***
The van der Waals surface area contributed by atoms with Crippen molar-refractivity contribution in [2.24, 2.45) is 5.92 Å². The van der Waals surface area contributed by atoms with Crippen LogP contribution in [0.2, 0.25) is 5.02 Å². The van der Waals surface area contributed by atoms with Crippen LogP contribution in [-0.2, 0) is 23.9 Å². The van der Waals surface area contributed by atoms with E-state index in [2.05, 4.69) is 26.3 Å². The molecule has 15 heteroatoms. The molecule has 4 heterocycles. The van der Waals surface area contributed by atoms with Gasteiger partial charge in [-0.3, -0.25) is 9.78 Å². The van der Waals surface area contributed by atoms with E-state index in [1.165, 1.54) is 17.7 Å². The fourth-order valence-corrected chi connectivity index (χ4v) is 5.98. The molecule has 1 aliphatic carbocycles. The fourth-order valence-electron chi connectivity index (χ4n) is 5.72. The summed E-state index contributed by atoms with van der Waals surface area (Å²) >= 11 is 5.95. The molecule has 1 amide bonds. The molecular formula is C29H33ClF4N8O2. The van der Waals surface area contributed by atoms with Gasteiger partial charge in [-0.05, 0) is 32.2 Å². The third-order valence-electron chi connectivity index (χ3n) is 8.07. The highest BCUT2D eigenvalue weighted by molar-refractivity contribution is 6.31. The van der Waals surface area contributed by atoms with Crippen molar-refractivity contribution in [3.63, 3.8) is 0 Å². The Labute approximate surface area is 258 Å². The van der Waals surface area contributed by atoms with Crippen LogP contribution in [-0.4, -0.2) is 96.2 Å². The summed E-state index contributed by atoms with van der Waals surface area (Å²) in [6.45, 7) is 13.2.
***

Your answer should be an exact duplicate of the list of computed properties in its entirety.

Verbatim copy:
The van der Waals surface area contributed by atoms with Crippen molar-refractivity contribution in [2.24, 2.45) is 5.92 Å². The van der Waals surface area contributed by atoms with Crippen LogP contribution in [0.2, 0.25) is 5.02 Å². The van der Waals surface area contributed by atoms with Crippen LogP contribution in [-0.2, 0) is 23.9 Å². The van der Waals surface area contributed by atoms with E-state index in [2.05, 4.69) is 26.3 Å². The molecule has 15 heteroatoms. The molecule has 4 heterocycles. The van der Waals surface area contributed by atoms with Gasteiger partial charge in [-0.3, -0.25) is 9.78 Å². The van der Waals surface area contributed by atoms with E-state index in [1.165, 1.54) is 17.7 Å². The fourth-order valence-corrected chi connectivity index (χ4v) is 5.98. The molecule has 1 aliphatic carbocycles. The fourth-order valence-electron chi connectivity index (χ4n) is 5.72. The summed E-state index contributed by atoms with van der Waals surface area (Å²) >= 11 is 5.95. The molecule has 1 amide bonds. The molecular formula is C29H33ClF4N8O2. The van der Waals surface area contributed by atoms with Gasteiger partial charge in [-0.05, 0) is 32.2 Å². The third-order valence-electron chi connectivity index (χ3n) is 8.07. The highest BCUT2D eigenvalue weighted by molar-refractivity contribution is 6.31. The van der Waals surface area contributed by atoms with Crippen molar-refractivity contribution in [3.63, 3.8) is 0 Å². The Labute approximate surface area is 258 Å². The van der Waals surface area contributed by atoms with Crippen LogP contribution in [-0.4, -0.2) is 96.2 Å². The summed E-state index contributed by atoms with van der Waals surface area (Å²) in [6.45, 7) is 13.2.